So, this is Day 2 of the Retro Challenge. In case you’re wondering what happened to Day 1, well, Day 1 happened to fall on Pub Night, therefore I was better off giving everyone else one day head start than having a go and probably putting myself back at least a week!
If you’ve read my posts on Retro Challenge so far, you’ll know my first priority is to get about half a dozen or so Printed Circuit Boards designed and sent off to the fabricators. The tool I am using to do this is KiCad, and the basic workflow is lay out the electrical circuit schematic, create a list of component, match the components up to footprints, lay the footprints out on a board, join up the various pads then create gerber (manufacturing) files.
I have decided to build my Z80 computer in a modular format, with lots of fairly basic PCBs to make up the whole thing. This should give me flexibility in how I use it and what I do with it going forward. It also makes the boards easy to design and lay out, and, if necessary, easy to troubleshoot too. So, with that in mind, I set out this evening with the goal of making the electrical schematic for at least 5 boards. Starting with the CPU board, which comprises of 1 chip, 1 connector and 1 resistor. Simples!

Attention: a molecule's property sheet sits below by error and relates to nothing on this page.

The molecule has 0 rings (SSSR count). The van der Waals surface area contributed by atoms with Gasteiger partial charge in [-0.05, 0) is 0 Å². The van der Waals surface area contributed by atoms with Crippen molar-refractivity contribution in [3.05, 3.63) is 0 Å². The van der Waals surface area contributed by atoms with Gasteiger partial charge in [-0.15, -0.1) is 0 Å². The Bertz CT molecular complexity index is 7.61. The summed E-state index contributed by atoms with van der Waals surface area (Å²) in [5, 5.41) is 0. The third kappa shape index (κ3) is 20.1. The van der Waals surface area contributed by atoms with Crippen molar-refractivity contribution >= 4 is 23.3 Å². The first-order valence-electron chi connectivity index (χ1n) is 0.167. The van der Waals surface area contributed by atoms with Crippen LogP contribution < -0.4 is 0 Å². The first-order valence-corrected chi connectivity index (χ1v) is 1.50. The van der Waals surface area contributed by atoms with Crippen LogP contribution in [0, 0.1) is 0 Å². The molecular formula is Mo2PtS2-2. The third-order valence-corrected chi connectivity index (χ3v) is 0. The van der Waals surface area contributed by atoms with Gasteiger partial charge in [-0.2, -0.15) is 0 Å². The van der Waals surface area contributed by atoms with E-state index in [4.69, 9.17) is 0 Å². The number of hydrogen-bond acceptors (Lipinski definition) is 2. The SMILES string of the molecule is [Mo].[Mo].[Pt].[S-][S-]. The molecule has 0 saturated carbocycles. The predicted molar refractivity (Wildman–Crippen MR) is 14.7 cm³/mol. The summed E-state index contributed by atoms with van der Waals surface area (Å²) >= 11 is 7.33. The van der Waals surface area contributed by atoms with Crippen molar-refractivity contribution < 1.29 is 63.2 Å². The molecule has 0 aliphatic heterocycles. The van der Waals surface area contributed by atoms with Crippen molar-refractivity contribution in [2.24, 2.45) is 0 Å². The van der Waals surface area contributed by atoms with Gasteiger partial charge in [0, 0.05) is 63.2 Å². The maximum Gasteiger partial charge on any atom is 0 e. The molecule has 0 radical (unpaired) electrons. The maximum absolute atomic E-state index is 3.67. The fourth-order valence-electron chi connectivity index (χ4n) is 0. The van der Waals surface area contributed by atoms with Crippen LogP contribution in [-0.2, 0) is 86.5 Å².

KiCad uses libraries of components, so when you lay out a circuit you can pick a resistor, a capacitor, voltage regulator etc. It’s got loads of chips in the default library that comes with it, but, as I discovered this evening, no Z80! I tried finding a library on line that had one, but couldn’t get anything that worked. So I had to design my own component – a 40 pin IC! Then, the connector I was going to use was for my Z80 bus, and that had my own designed layout, so that’s another 40 pin component I had to design! Luckily, a regular resistor was already available! So, join the appropriate pins up, and voila! A schematic!